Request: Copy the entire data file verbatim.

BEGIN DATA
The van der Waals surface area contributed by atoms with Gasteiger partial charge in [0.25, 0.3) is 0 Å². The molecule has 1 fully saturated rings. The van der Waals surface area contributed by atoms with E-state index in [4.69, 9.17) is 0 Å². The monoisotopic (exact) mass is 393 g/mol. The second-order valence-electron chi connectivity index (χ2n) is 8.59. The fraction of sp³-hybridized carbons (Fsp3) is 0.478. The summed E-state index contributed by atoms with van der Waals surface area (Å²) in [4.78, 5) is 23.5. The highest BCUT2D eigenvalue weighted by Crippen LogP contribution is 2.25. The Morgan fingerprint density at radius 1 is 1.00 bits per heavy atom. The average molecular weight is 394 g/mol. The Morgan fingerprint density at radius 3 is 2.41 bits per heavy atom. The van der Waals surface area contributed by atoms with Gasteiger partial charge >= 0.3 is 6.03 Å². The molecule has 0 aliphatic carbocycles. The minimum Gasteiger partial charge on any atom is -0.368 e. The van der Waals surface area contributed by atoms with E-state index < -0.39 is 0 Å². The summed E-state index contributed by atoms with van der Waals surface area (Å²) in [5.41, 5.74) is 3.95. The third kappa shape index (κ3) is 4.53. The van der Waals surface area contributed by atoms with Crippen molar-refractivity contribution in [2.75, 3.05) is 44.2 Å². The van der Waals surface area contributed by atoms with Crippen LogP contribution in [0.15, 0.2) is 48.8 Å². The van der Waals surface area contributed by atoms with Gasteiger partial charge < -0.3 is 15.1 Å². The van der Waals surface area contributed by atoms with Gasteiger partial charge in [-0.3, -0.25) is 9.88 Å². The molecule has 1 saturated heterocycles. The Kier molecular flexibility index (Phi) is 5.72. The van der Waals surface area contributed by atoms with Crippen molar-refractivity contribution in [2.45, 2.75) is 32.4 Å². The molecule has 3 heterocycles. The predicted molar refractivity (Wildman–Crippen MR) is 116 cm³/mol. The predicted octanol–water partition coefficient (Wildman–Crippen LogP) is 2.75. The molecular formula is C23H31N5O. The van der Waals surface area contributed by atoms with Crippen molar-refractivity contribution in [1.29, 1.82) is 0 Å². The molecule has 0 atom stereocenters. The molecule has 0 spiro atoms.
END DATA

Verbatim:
The van der Waals surface area contributed by atoms with Gasteiger partial charge in [0.25, 0.3) is 0 Å². The molecule has 1 fully saturated rings. The van der Waals surface area contributed by atoms with E-state index in [4.69, 9.17) is 0 Å². The monoisotopic (exact) mass is 393 g/mol. The second-order valence-electron chi connectivity index (χ2n) is 8.59. The fraction of sp³-hybridized carbons (Fsp3) is 0.478. The summed E-state index contributed by atoms with van der Waals surface area (Å²) in [4.78, 5) is 23.5. The highest BCUT2D eigenvalue weighted by Crippen LogP contribution is 2.25. The Morgan fingerprint density at radius 1 is 1.00 bits per heavy atom. The average molecular weight is 394 g/mol. The Morgan fingerprint density at radius 3 is 2.41 bits per heavy atom. The van der Waals surface area contributed by atoms with Gasteiger partial charge >= 0.3 is 6.03 Å². The molecule has 0 aliphatic carbocycles. The minimum Gasteiger partial charge on any atom is -0.368 e. The van der Waals surface area contributed by atoms with E-state index < -0.39 is 0 Å². The summed E-state index contributed by atoms with van der Waals surface area (Å²) in [5.41, 5.74) is 3.95. The third kappa shape index (κ3) is 4.53. The van der Waals surface area contributed by atoms with Crippen molar-refractivity contribution in [2.75, 3.05) is 44.2 Å². The van der Waals surface area contributed by atoms with Crippen LogP contribution in [0.15, 0.2) is 48.8 Å². The van der Waals surface area contributed by atoms with Gasteiger partial charge < -0.3 is 15.1 Å². The van der Waals surface area contributed by atoms with Gasteiger partial charge in [-0.3, -0.25) is 9.88 Å². The molecule has 1 saturated heterocycles. The Kier molecular flexibility index (Phi) is 5.72. The van der Waals surface area contributed by atoms with Crippen molar-refractivity contribution in [2.45, 2.75) is 32.4 Å². The molecule has 3 heterocycles. The predicted molar refractivity (Wildman–Crippen MR) is 116 cm³/mol. The predicted octanol–water partition coefficient (Wildman–Crippen LogP) is 2.75. The molecular formula is C23H31N5O. The van der Waals surface area contributed by atoms with Crippen molar-refractivity contribution in [1.29, 1.82) is 0 Å². The molecule has 0 atom stereocenters. The molecule has 0 spiro atoms.